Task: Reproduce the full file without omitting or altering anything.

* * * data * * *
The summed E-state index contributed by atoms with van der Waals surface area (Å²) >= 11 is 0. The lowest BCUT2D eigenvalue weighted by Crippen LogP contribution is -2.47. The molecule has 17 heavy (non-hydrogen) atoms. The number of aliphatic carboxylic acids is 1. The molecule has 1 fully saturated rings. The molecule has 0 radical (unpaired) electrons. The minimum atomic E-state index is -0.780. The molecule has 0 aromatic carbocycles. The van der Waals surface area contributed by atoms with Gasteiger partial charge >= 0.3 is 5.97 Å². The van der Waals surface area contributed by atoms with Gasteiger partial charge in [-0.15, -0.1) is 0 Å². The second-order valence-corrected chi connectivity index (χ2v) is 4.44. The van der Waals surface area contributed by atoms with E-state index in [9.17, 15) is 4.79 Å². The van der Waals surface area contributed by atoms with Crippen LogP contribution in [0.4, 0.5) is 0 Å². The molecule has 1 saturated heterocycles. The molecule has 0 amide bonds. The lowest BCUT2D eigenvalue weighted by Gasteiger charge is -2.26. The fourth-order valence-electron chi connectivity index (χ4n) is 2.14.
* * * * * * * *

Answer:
The summed E-state index contributed by atoms with van der Waals surface area (Å²) >= 11 is 0. The lowest BCUT2D eigenvalue weighted by Crippen LogP contribution is -2.47. The molecule has 17 heavy (non-hydrogen) atoms. The number of aliphatic carboxylic acids is 1. The molecule has 1 fully saturated rings. The molecule has 0 radical (unpaired) electrons. The minimum atomic E-state index is -0.780. The molecule has 0 aromatic carbocycles. The van der Waals surface area contributed by atoms with Gasteiger partial charge >= 0.3 is 5.97 Å². The van der Waals surface area contributed by atoms with Gasteiger partial charge in [-0.15, -0.1) is 0 Å². The second-order valence-corrected chi connectivity index (χ2v) is 4.44. The van der Waals surface area contributed by atoms with E-state index in [9.17, 15) is 4.79 Å². The van der Waals surface area contributed by atoms with Crippen LogP contribution in [0.4, 0.5) is 0 Å². The molecule has 1 saturated heterocycles. The molecule has 0 amide bonds. The lowest BCUT2D eigenvalue weighted by Gasteiger charge is -2.26. The fourth-order valence-electron chi connectivity index (χ4n) is 2.14.